Taiwan police use water cannon to retake gov’t HQ

Agence France-Presse

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Policemen disperse hundreds of protesters who have occupied government headquarters for nearly a week

NO TO CHINA TRADE PACT. Taiwan police use water canons to dislodge protesters. Photo by David Chang/EPA

TAIPEI, Taiwan – Taiwan riot police used water cannon Monday, March 24, to dislodge hundreds of demonstrators who stormed government headquarters, escalating a protest over a China trade pact that has seen parliament occupied for nearly a week.

A total of 1,000 officers were deployed overnight to remove the protesters from the Executive Yuan where the cabinet is located, Taipei’s police department said, adding that 32 people were arrested.

In wild scenes, demonstrators pulled down barbed wire barricades surrounding the government building, and used ladders to break into offices on the second floor.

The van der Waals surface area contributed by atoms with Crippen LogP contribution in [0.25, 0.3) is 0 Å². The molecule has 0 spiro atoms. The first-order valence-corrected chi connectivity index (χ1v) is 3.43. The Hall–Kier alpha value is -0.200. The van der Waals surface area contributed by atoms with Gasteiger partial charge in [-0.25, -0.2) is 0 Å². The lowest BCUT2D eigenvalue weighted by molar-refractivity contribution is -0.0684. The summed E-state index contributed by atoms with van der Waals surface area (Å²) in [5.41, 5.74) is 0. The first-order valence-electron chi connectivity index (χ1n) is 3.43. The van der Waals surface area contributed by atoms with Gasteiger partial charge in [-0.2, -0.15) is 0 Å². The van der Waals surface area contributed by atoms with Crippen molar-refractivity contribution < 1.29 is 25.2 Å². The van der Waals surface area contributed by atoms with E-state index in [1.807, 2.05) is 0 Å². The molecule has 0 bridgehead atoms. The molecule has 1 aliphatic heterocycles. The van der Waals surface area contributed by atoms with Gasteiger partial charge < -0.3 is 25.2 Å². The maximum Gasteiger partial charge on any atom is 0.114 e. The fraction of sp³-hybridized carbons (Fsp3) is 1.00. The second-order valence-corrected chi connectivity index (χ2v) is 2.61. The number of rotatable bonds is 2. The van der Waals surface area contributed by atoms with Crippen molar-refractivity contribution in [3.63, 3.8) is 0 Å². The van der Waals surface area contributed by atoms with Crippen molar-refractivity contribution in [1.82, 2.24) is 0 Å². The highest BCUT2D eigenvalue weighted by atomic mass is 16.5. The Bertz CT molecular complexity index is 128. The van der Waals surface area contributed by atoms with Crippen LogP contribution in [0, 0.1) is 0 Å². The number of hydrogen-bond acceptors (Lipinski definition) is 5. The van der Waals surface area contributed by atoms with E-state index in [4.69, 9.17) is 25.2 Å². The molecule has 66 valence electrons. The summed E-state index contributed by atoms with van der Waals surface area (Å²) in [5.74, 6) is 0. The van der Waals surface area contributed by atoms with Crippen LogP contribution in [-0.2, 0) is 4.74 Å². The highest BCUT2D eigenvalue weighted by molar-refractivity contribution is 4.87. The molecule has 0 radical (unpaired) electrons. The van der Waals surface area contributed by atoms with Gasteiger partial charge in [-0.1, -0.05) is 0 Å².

Clashes broke out when police tried to remove the protesters from the building and the compound surrounding it, with many lying on the ground with their hands linked to try to defy efforts to shift them.

Police used riot shields to push the crowds back while some of the demonstrators tried to grab their batons and pelted them with plastic bottles. Two water cannon trucks were then deployed, eventually subduing the crowd and clearing the building.

One injured male protester lay on the ground being attended to by medical personnel while another was led away with blood streaming down his face, AFP journalists saw.

Taiwan’s TVBS news channel said around 120 people were injured in the clashes, but police were not immediately able to confirm the figure.

National Taiwan University Hospital which is located near the government headquarters said it had treated 57 injured people and police officers since late Sunday.

The protesters, who occupied the nearby parliament last Tuesday, are opposed to a pact with China which is designed to open up trade in services between China and Taiwan, which split 65 years ago after a civil war.

Opponents say it will damage Taiwan’s economy and leave it vulnerable to political pressure from China, allegations rejected by Taiwan’s ruling Kuomintang party. – Rappler.com

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